In Alzheimer’s disease (AD), we are gaining great ground in the field of early diagnosis, but disease-modifying drugs are still missing. While many studies have been focused on the pathogenic role of amyloid-β (Aβ) dysmetabolism, recent preclinical and clinical findings revealed a more complex picture. In AD, we need to embrace a complex view of the disease state as a condition resulting from the converging failure of health-controlling systems and networks; A condition shaped by the combination of our “omic” blueprint and the influence of the environment. AD is, in fact, a multifactorial condition in which, along with Aβ accumulation, the convergence of many genetic, environmental, vascular, metabolic, and inflammatory factors increase the likelihood of developing the disease. All these conditions find fertile ground inside and outside of the central nervous system provided by aging. In that respect, approaches targeting co-morbidity factors are becoming promising as, at least, a third of AD cases are strongly dependent on the concerted activity of modifiable factors (low education, midlife hypertension, midlife obesity, diabetes, physical inactivity, smoking, and depression) [1,2]. One promising area of early intervention concerns the vascular system. Systematic reviews have revealed that cardiovascular factors go out of range in young adulthood or middle age (<65 years), but not necessarily in late life (≥75 years), and studies indicate that such early “early on” alterations are the ones associated with an increased AD risk [3,4].
A very promising area of investigation and intervention is now offered by insulin-related signaling . In the brain, the hormone acts as a neurotrophic factor and critically modulates neuronal survival, synaptic plasticity, and the molecular pathways underlying learning and memory processes . Decreased insulin sensitivity is found upon brain aging, and defective insulin signaling has been reported in subjects affected by mild cognitive impairment and AD patients . An intriguing target of action is now provided by the agonists of the glucagon-like peptide-1 receptor (GLP-1R). Glucagone is an endogenous insulinotropic hormone that participates in the homeostatic regulation of insulin and glucose. Like insulin, the activation of the GLP-1Rs impacts on neuronal excitability, synaptic plasticity, and memory processes [8–11]. These effects are largely obtained through the activation of the cAMP response element-binding protein (CREB), the induction of the expression of the brain-derived neurotrophic factor (BDNF), and the activation of its tropomyosin-related kinase B receptor (TrkB). GLP-1 analogs have been successfully tested in preclinical models of neurodegeneration and in clinical trials. In particular, exenatide, a GLP-1R agonist approved for type 2 diabetes mellitus treatment, is under evaluation in trials targeting AD and was found to produce important beneficial effects in Parkinson’s disease (NCT01255163, NCT01174810, NCT01971242) [12–15].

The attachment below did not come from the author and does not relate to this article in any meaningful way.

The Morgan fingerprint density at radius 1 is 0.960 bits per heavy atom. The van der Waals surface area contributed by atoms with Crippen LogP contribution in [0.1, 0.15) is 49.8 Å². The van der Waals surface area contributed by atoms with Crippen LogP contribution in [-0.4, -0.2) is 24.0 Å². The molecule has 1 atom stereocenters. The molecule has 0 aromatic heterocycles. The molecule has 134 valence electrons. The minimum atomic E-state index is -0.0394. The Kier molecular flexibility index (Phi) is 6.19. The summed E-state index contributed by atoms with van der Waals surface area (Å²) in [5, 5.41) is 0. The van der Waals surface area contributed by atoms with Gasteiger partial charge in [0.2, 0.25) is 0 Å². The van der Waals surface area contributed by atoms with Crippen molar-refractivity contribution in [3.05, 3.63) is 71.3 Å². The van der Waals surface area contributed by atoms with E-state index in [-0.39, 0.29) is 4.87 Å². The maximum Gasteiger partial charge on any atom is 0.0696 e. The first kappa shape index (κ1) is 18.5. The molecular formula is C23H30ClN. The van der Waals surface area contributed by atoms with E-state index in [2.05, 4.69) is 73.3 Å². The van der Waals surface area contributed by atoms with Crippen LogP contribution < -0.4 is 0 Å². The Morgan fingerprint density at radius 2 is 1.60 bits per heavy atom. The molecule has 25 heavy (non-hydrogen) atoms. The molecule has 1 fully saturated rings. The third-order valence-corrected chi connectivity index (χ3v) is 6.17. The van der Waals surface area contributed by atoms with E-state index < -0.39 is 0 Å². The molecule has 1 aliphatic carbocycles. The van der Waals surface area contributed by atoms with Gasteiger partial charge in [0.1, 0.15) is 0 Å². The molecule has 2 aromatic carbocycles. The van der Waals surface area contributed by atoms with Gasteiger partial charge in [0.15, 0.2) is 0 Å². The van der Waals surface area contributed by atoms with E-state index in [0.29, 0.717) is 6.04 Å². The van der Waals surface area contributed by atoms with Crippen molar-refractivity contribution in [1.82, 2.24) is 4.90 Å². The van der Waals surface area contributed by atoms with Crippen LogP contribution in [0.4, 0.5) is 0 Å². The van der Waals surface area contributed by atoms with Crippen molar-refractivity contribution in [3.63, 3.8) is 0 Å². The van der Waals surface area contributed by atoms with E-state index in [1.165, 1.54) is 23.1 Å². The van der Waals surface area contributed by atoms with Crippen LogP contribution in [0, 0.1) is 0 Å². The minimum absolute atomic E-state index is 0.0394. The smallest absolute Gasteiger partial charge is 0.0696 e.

We have tested a 6-month treatment with exenatide in Presenilin-1 Knock-In (PS1-KI) mice, a preclinical model of amyloid-independent neuronal dysfunction and found that the molecule promotes beneficial effects on short- and long-term memory performances . In a more recent study, we have also found that a 2-month exenatide treatment resulted in enhanced cognitive performances in adult mice. The study is relevant in terms of translational value as the timeframe of intervention (animals at 10-12 month of age) matches the mid-life stage of humans, thereby opening a window of opportunity for preventative intervention in a critical pre-symptomatic phase and may offer the possibility to revert or at least halt the disease progression. In the study, exenatide was found to exert positive effects through the phosphorylation of CREB, that eventually leads to increased expression levels of BDNF and TrkB and downstream activation of BDNF-related signaling .
These results pinpoint to the importance of targeting neurotrophic systems and BDNF in particular. Mature BDNF promotes neurogenesis, neurite outgrowth, dendritic arborization, spine formation, and long-term potentiation, and is crucial for shaping synaptic plasticity and to promote neuroprotection upon adulthood and against AD-related neurodegeneration [18,19]. High levels of brain BDNF expression are associated with decreasing rate of cognitive decline and a milder course of AD [20,21]. BNDF levels are increased by physical activity and represent one of the significant beneficial effects of interventions aimed at promoting healthier lifestyles. Intriguingly, serotonergic psychedelics have also been shown in vitro and in vivo, to promote synaptogenesis and structural plasticity through the activation of BDNF signaling. These findings are thereby prompting the search for new serotoninergic compounds devoid of psychotropic effects and engineered to facilitate BDNF-related signaling . It is also conceivable that more focused efforts aimed at the synthesis of human BDNF or affordable TrkB agonists may promote the therapeutic revolution that occurred in diabetes upon the introduction of human insulin. A mix of new or rediscovered BDNF-modulating drugs, like exenatide or GLP1-R agonists, along with exercise and vascular and metabolic interventions may finally offer the therapeutic options that we have been waited for so long.
Are we finally ready to embrace and pursue an amyloid-independent therapeutic strategy?
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